Immigration Reform Advocates Look to El Salvador

The country is offering free passports to skilled immigrants in what some say is the opposite of current American policy.
Immigration Reform Advocates Look to El Salvador
President of El Salvador Nayib Bukele speaks at the Conservative Political Action Conference (CPAC) at the Gaylord National Resort Hotel And Convention Center in National Harbor, Md., on Feb. 22, 2024. (Anna Moneymaker/Getty Images)
Matthew Lysiak

The president of El Salvador is offering 5,000 free passports to highly skilled immigrants while also granting them full citizenship and tax benefits in a bid he believes will improve the small Central American nation.

President Nayib Bukele made the offer in an April 6 social media post on X, formerly Twitter, writing that the offer is open to “highly skilled scientists, engineers, doctors, artists, and philosophers from abroad.”

As part of the offer, Mr. Bukele says that individuals and families who agree to make the move will be awarded full citizenship and tax benefits, including in commercial-value items like equipment, software, and intellectual property—all of which he claims would benefit his country.

“This represents less than 0.1% of our population, so granting them full citizen status, including voting rights, poses no issue,” wrote Mr. Bukele. “Despite the small number, their contributions will have a huge impact on our society and the future of our country.

“Stay tuned for more details,” he added.

El Salvador has also stiffened penalties for those who enter the country illegally and engage in human trafficking, potentially facing up to 12 years. Further, organizations found to be assisting illegal immigrants who break laws in El Salvador risk being shut down by the government.

The Central American country’s approach raised eyebrows in the United States, where current immigration policy stands in stark contrast by incentivizing unskilled and impoverished foreigners to cross illegally through a porous open border, according to E.J. Antoni, a research fellow in the Center for Data Analysis at The Heritage Foundation.

“One of the worst things that the Biden administration has done is that they have given immigration a bad name in the minds of the American people,” Mr. Antoni told The Epoch Times.

“In the age before you had this massive welfare state, we used to think of immigrants as hard-working people where the only way you made it in America was through hard work,” he continued.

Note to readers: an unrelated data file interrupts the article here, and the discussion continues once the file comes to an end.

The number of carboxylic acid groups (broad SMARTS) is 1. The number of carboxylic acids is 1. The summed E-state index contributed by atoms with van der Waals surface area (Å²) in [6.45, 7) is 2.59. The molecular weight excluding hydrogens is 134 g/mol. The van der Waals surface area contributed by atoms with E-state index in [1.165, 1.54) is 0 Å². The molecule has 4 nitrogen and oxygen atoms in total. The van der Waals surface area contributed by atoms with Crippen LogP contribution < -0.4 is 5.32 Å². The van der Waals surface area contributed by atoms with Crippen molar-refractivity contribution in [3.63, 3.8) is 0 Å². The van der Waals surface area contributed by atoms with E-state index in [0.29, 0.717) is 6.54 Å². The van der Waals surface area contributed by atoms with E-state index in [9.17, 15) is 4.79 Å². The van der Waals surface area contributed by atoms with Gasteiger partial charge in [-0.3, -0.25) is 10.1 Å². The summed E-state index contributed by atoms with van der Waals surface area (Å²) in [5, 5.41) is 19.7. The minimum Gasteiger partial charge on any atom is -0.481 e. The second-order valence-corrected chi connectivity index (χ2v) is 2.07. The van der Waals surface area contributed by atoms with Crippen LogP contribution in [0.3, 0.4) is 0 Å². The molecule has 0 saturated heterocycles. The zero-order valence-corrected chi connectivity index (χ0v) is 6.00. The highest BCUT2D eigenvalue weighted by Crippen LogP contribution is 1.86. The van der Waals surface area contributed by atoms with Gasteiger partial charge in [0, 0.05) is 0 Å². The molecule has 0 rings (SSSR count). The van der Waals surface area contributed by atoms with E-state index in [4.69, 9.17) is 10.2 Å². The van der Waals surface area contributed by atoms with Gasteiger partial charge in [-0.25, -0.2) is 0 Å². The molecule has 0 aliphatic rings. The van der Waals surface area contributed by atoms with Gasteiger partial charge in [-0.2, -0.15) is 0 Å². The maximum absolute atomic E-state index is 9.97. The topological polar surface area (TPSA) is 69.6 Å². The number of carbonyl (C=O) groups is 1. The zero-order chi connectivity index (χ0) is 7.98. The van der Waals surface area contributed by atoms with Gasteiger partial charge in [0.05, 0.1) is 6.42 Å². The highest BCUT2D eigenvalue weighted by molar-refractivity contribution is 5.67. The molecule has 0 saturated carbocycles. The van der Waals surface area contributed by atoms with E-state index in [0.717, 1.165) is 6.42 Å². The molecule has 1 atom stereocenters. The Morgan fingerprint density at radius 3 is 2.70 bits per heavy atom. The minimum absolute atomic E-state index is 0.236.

“Now, by opening the border and implicitly inviting anyone in and telling them they will receive all of these goodies, you’ve created an incentive for people to come here who have no intention of working hard and earning a living,” added Mr. Antoni.

States across the nation have seen a recent surge in illegal immigrants—and crime.

According to government statistics, the U.S. Border Patrol had nearly 250,000 encounters with illegal immigrants crossing into the United States from Mexico in December 2023—the highest monthly total on record and topped the previous high of 224,000 encounters in May 2022.

While a public breakdown of crimes revealing what percentage of offenses have been committed by illegal immigrants isn’t available, the perception exists among many—including political leaders—that a strong correlation exists between the number of people breaking the law to enter the country and the rise in crime that has followed.

The agency also reported dozens of arrests made of people on the FBI terror watchlist.
Illegal immigration is the second-biggest concern among likely voters ahead of the 2024 election at 44 percent, right behind inflation at 45 percent, according to a poll released last month by Center Square. 
“Over the past three years, an estimated 1.7 million migrants evaded U.S. border control and have entered the U.S undetected,” House Republicans wrote in a letter to Comptroller General Gene L. Dodaro.
“The possible correlation between uncontrolled immigration and rising crime in major cities across the U.S is a major concern for Congress, local law enforcement, and everyday Americans,” the letter reads.

‘This Is How You Make a Country Great’

Mr. Bukele’s attempt to entice the world’s best and brightest to his country received overwhelmingly positive feedback from the comment section on X.

“This is how you make a country great,” posted conservative commentator Joey Mannarino. “Meanwhile, the United States of America makes it impossible for people like this to get in but rolls a red carpet out for everyone who has a criminal record.”

Conservative podcaster Trisen Tate replied, “Now THIS is immigration done right!”

Mr. Bukele deserves to be commended for the move, according to Mr. Antoni, who says it could improve the lives of the people of El Salvador while also further exasperating the contrasting policy goals in the minds of the American electorate.

“It is not only well-intentioned, but it will have a noticeable positive effect for the people of El Salvador,” said Mr. Antoni. “If you are attracting the best and the brightest to your country—the most hyper-productive members of society—your odds of success go up drastically. The immigration policy in El Salvador used to be what our immigration was known for here in America,” he continued.

“It is setting up a real clear difference in today’s leadership between those who favor an influx of unskilled labor who often carry a financial burden versus leaders who want to bring the kinds of people into our country who through their skillset make life better for all Americans.”

Matthew Lysiak is a nationally recognized journalist and author of “Newtown” (Simon and Schuster), “Breakthrough” (Harper Collins), and “The Drudge Revolution.” The story of his family is the subject of the series “Home Before Dark” which premiered April 3 on Apple TV Plus.